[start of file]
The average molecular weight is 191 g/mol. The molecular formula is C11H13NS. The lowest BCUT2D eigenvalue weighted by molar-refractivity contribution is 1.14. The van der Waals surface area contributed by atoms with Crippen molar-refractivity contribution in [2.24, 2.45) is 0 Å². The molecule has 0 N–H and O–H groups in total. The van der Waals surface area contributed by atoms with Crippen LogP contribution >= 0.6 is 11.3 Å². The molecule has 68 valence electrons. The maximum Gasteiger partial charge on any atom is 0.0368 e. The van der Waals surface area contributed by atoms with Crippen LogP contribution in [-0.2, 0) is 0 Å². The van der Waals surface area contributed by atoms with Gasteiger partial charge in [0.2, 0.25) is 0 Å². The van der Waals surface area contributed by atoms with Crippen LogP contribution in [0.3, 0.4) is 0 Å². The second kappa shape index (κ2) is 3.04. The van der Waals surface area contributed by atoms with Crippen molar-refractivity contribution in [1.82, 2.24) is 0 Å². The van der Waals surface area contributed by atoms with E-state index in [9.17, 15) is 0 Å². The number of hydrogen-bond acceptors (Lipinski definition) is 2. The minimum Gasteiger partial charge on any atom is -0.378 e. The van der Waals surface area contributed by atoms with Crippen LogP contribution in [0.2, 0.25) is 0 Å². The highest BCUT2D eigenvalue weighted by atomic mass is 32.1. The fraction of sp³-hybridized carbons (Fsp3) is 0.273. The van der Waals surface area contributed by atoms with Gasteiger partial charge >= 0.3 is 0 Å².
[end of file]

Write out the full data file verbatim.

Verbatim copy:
The average molecular weight is 191 g/mol. The molecular formula is C11H13NS. The lowest BCUT2D eigenvalue weighted by molar-refractivity contribution is 1.14. The van der Waals surface area contributed by atoms with Crippen molar-refractivity contribution in [2.24, 2.45) is 0 Å². The molecule has 0 N–H and O–H groups in total. The van der Waals surface area contributed by atoms with Crippen LogP contribution >= 0.6 is 11.3 Å². The molecule has 68 valence electrons. The maximum Gasteiger partial charge on any atom is 0.0368 e. The van der Waals surface area contributed by atoms with Crippen LogP contribution in [-0.2, 0) is 0 Å². The van der Waals surface area contributed by atoms with Gasteiger partial charge in [0.2, 0.25) is 0 Å². The van der Waals surface area contributed by atoms with Crippen LogP contribution in [0.3, 0.4) is 0 Å². The second kappa shape index (κ2) is 3.04. The van der Waals surface area contributed by atoms with Crippen molar-refractivity contribution in [1.82, 2.24) is 0 Å². The van der Waals surface area contributed by atoms with E-state index in [9.17, 15) is 0 Å². The number of hydrogen-bond acceptors (Lipinski definition) is 2. The minimum Gasteiger partial charge on any atom is -0.378 e. The van der Waals surface area contributed by atoms with Crippen LogP contribution in [0.2, 0.25) is 0 Å². The highest BCUT2D eigenvalue weighted by atomic mass is 32.1. The fraction of sp³-hybridized carbons (Fsp3) is 0.273. The van der Waals surface area contributed by atoms with Gasteiger partial charge >= 0.3 is 0 Å².